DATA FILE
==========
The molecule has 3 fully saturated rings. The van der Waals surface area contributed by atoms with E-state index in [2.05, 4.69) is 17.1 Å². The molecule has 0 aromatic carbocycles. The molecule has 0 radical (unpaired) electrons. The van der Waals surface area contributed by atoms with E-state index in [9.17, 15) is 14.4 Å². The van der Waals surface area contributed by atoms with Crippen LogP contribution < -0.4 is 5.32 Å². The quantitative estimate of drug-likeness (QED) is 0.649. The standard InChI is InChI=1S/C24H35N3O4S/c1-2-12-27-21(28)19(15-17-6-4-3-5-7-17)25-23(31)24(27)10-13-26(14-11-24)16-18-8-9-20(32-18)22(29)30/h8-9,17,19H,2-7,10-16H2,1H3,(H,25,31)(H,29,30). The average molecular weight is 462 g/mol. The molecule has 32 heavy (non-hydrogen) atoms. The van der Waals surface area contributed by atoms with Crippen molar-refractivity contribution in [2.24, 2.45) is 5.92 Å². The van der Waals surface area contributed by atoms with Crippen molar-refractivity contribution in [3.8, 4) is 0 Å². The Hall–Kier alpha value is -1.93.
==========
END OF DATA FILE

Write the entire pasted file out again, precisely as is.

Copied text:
The molecule has 3 fully saturated rings. The van der Waals surface area contributed by atoms with E-state index in [2.05, 4.69) is 17.1 Å². The molecule has 0 aromatic carbocycles. The molecule has 0 radical (unpaired) electrons. The van der Waals surface area contributed by atoms with E-state index in [9.17, 15) is 14.4 Å². The van der Waals surface area contributed by atoms with Crippen LogP contribution < -0.4 is 5.32 Å². The quantitative estimate of drug-likeness (QED) is 0.649. The standard InChI is InChI=1S/C24H35N3O4S/c1-2-12-27-21(28)19(15-17-6-4-3-5-7-17)25-23(31)24(27)10-13-26(14-11-24)16-18-8-9-20(32-18)22(29)30/h8-9,17,19H,2-7,10-16H2,1H3,(H,25,31)(H,29,30). The average molecular weight is 462 g/mol. The molecule has 32 heavy (non-hydrogen) atoms. The van der Waals surface area contributed by atoms with Crippen molar-refractivity contribution in [2.24, 2.45) is 5.92 Å². The van der Waals surface area contributed by atoms with Crippen molar-refractivity contribution in [3.8, 4) is 0 Å². The Hall–Kier alpha value is -1.93.